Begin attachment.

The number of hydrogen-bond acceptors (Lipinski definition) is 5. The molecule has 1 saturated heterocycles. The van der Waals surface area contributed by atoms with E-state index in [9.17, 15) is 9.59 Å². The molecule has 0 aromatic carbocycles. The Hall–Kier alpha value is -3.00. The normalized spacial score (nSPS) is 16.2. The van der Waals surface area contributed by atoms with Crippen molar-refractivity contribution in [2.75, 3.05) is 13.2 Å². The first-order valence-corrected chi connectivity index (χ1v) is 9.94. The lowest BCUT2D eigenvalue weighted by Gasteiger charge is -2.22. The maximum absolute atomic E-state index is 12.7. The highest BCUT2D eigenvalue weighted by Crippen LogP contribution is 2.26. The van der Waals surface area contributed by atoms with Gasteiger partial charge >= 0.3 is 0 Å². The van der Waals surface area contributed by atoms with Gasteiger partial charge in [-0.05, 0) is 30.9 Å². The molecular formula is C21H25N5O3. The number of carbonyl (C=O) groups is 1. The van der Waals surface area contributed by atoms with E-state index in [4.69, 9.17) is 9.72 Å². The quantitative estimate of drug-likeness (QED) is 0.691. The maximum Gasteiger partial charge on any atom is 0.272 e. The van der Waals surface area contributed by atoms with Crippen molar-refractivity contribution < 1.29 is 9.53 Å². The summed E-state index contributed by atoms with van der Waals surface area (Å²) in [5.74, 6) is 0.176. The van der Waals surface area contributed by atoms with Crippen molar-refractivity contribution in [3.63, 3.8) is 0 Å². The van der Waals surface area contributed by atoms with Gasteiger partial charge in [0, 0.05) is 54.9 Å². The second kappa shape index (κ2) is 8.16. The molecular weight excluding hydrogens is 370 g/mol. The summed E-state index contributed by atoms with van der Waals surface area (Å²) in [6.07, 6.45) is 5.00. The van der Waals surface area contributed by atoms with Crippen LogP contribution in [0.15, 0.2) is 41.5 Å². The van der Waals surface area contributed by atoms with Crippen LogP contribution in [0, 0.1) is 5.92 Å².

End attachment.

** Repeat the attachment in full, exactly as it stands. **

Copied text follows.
The number of hydrogen-bond acceptors (Lipinski definition) is 5. The molecule has 1 saturated heterocycles. The van der Waals surface area contributed by atoms with E-state index in [9.17, 15) is 9.59 Å². The molecule has 0 aromatic carbocycles. The Hall–Kier alpha value is -3.00. The normalized spacial score (nSPS) is 16.2. The van der Waals surface area contributed by atoms with Crippen molar-refractivity contribution in [2.75, 3.05) is 13.2 Å². The first-order valence-corrected chi connectivity index (χ1v) is 9.94. The lowest BCUT2D eigenvalue weighted by Gasteiger charge is -2.22. The maximum absolute atomic E-state index is 12.7. The highest BCUT2D eigenvalue weighted by Crippen LogP contribution is 2.26. The van der Waals surface area contributed by atoms with Gasteiger partial charge >= 0.3 is 0 Å². The van der Waals surface area contributed by atoms with Gasteiger partial charge in [-0.05, 0) is 30.9 Å². The molecular formula is C21H25N5O3. The number of carbonyl (C=O) groups is 1. The van der Waals surface area contributed by atoms with E-state index in [4.69, 9.17) is 9.72 Å². The quantitative estimate of drug-likeness (QED) is 0.691. The maximum Gasteiger partial charge on any atom is 0.272 e. The van der Waals surface area contributed by atoms with Crippen molar-refractivity contribution < 1.29 is 9.53 Å². The summed E-state index contributed by atoms with van der Waals surface area (Å²) in [5.74, 6) is 0.176. The van der Waals surface area contributed by atoms with Crippen molar-refractivity contribution in [3.63, 3.8) is 0 Å². The van der Waals surface area contributed by atoms with Gasteiger partial charge in [0, 0.05) is 54.9 Å². The second kappa shape index (κ2) is 8.16. The molecular weight excluding hydrogens is 370 g/mol. The summed E-state index contributed by atoms with van der Waals surface area (Å²) in [6.07, 6.45) is 5.00. The van der Waals surface area contributed by atoms with Crippen LogP contribution in [0.15, 0.2) is 41.5 Å². The van der Waals surface area contributed by atoms with Crippen LogP contribution in [0, 0.1) is 5.92 Å².